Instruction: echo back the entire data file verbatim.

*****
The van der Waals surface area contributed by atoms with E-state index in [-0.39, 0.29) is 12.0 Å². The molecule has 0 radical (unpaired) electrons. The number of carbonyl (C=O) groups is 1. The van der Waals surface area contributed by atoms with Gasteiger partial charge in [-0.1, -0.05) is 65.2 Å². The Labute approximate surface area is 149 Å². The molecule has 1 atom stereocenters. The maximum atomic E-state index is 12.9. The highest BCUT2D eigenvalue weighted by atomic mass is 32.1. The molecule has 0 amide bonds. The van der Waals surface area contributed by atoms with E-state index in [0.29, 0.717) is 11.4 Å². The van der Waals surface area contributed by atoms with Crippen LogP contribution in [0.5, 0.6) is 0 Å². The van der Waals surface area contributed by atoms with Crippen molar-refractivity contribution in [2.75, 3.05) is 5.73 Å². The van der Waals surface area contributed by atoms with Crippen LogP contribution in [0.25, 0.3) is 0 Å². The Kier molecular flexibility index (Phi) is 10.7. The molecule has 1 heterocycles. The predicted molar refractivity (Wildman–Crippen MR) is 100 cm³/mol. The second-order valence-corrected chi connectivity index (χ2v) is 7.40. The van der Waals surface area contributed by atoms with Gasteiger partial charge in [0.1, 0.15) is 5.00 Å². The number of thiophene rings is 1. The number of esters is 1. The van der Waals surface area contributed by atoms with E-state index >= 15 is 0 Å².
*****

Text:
The van der Waals surface area contributed by atoms with E-state index in [-0.39, 0.29) is 12.0 Å². The molecule has 0 radical (unpaired) electrons. The number of carbonyl (C=O) groups is 1. The van der Waals surface area contributed by atoms with Gasteiger partial charge in [-0.1, -0.05) is 65.2 Å². The Labute approximate surface area is 149 Å². The molecule has 1 atom stereocenters. The maximum atomic E-state index is 12.9. The highest BCUT2D eigenvalue weighted by atomic mass is 32.1. The molecule has 0 amide bonds. The van der Waals surface area contributed by atoms with E-state index in [0.29, 0.717) is 11.4 Å². The van der Waals surface area contributed by atoms with Crippen LogP contribution in [0.5, 0.6) is 0 Å². The van der Waals surface area contributed by atoms with Crippen molar-refractivity contribution in [2.75, 3.05) is 5.73 Å². The van der Waals surface area contributed by atoms with Crippen LogP contribution in [0.25, 0.3) is 0 Å². The Kier molecular flexibility index (Phi) is 10.7. The molecule has 1 heterocycles. The predicted molar refractivity (Wildman–Crippen MR) is 100 cm³/mol. The second-order valence-corrected chi connectivity index (χ2v) is 7.40. The van der Waals surface area contributed by atoms with Gasteiger partial charge in [0.1, 0.15) is 5.00 Å². The number of thiophene rings is 1. The number of esters is 1. The van der Waals surface area contributed by atoms with E-state index >= 15 is 0 Å².